Making my way back to the B&B was a bit tricky. Taxis are rare and strangely enough the drivers don’t seem to like far drives. Their names and numbers are listed in a leaflet and you have to call them directly. One of the Lagoonarium’s employees kindly lend me her phone (my smartphone does not accept any of the local providers and is thus useless as a phone). But after I was turned down by two and couldn’t reach a couple of others I decided to hitchhike instead. That’s not a big deal here, as there is only one road going around the island. Luckily, a local in a crappy Peugeot soon stopped, though driving the other way. He was going to pick up a parcel at the dock, thereafter returning to Haapiti, which is exactly where I wanted to go. As it turns out, Nico (coincedence, that he’s named like my brother?!) picked up a box full of mangos and handed one to me as a present. I love mangos! Needless to say I indulged in the sweet fruit right after he dropped me off at home.
Friday, 20 February. This is my third day on Moorea, the cute heart-like shaped island next door to Tahiti, French Polynesia. The first two days I felt virtually brain dead because of the heat. I still suffer a bit, especially now, at 3pm, when the sun is unbearable and there is no wind to cool me down, let alone water (it is bathtub warm). Don’t get me wrong, this place is beautiful! The volcanic mountains that soar behind me, covered by deep green rainforest. The turquoise blue water that I’m looking at right now, the waves breaking on the reef at the horizon. The tranquillity. The smell of trees and fresh fruits. However, all I can think of right now is an ice bucket and how much I’d like to empty it over my head… Look at the “Feel” section:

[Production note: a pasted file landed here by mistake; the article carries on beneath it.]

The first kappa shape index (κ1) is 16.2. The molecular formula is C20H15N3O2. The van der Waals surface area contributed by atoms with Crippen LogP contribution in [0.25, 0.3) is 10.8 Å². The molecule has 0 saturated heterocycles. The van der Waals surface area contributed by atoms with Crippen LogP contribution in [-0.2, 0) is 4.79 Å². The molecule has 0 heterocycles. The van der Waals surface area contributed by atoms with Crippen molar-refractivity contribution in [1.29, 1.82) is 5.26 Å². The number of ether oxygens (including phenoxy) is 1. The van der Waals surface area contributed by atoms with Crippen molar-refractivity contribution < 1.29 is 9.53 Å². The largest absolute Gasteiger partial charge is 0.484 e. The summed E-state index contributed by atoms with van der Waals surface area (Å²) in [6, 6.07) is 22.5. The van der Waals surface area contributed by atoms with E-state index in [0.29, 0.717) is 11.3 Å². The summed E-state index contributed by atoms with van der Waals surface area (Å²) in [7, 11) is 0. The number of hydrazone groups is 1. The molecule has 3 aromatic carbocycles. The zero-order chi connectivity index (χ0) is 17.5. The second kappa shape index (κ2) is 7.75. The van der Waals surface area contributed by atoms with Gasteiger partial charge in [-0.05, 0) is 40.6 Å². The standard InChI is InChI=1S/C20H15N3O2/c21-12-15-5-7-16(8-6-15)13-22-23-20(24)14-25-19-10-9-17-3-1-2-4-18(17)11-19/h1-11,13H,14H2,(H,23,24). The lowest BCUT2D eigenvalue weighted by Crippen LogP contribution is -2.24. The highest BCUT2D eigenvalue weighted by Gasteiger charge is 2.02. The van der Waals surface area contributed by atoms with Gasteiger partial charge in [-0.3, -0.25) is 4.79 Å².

One hour later: I think I’ll have a cold beer now…
Three hours later: It is cooling down, sort of…